Thank you for your understanding and patience with the community languages exams that were sadly unable to take place this year. Unfortunately, we have not been advised what things will look like next year, so there is no information to give out just yet. However, I will do so as soon as I know more. If exams do go ahead, we will confirm with you and your daughter whether she would still like to be entered for these exams.
Year 9 students: I have been in touch with year 9 students via their head of year on Microsoft Teams with a current update, and I now have a list of all students who have expressed an interest on their options forms. If your daughter did not indicate on her options form that she would like to take a community language but is now interested in doing so, there will be a chance for her to let me know in the Autumn term, once we know more from the exam boards. I will then be in a position to issue past papers to any students who have not done them and give out further exam information.
If you have any questions at this stage, please do get in touch with me: firstname.lastname@example.org
Combined Science / Triple Science Frequently Asked Questions (FAQs):
Will my daughter still get specialist teaching if she does combined science and not the separate sciences?
Regardless of which course they study, every pupil in year 10 will have 10 hours of science a fortnight, taught by specialist biology, chemistry and physics teachers to prepare for the relevant papers.
My daughter wants to study sciences at university and/or for A-level. Doesn’t she have to have separate sciences to do that?
She does not have to study separate sciences to go on to study A-levels or university courses in sciences. Entry requirements for sixth form colleges and the undergraduate admissions process show that higher grades in combined sciences will be a better preparation than lower grades in the separate sciences. This is the driving factor in the school’s decision of which pathway is best for students.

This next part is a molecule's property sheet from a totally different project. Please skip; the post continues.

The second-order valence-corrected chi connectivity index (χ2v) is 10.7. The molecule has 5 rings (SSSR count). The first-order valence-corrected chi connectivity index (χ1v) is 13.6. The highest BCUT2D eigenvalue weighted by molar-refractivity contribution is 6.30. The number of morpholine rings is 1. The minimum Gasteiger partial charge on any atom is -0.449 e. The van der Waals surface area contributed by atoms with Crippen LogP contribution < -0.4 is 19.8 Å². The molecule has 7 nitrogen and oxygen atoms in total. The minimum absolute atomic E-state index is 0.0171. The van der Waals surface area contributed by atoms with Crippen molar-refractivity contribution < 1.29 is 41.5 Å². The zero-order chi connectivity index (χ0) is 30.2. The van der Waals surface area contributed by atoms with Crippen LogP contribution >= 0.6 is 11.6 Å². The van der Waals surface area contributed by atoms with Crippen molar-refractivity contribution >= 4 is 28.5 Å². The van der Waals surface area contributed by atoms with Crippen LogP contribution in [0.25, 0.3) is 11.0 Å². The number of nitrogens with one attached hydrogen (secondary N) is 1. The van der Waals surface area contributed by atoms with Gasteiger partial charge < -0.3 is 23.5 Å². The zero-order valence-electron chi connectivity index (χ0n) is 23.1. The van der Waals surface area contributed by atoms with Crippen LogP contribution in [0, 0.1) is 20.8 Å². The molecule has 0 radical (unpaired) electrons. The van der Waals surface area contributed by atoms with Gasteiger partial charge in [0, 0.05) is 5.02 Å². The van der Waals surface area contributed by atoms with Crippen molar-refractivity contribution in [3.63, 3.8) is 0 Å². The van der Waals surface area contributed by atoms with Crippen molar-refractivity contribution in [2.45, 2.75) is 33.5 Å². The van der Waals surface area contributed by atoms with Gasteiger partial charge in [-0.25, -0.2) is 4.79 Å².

What is the difference between how the combined science and separate sciences courses are assessed?
The GCSE combined science qualification covers distinct biology, chemistry and physics topics and is assessed at the end of year 11 via six papers lasting one and a quarter hours each (two biology, two chemistry and two physics papers). The final outcome is an average of these papers and is given as a double grade to acknowledge that the content is equivalent to two GCSEs (9-9, 9-8, 8-8, 8-7 etc. down to 1-1). The separate sciences are three separate qualifications: GCSE biology, GCSE chemistry and GCSE physics. Each has distinct topics (which are the same as the combined science topics, but have extra content) and in total the three qualifications are assessed at the end of year 11 via six papers lasting one and three-quarter hours each (two for GCSE biology, two for GCSE chemistry and two for GCSE physics). The final outcome is a 9-1 grade for each qualification based on an average of the two papers for that science.
Who makes the final decision about which pathway my daughter follows?
As for all aspects of curriculum, the school makes the final decision on what curriculum is most suitable for each pupil, there is no option choice for science. However, if a student is offered separate sciences and does not want to do it, she can remain following the combined science curriculum.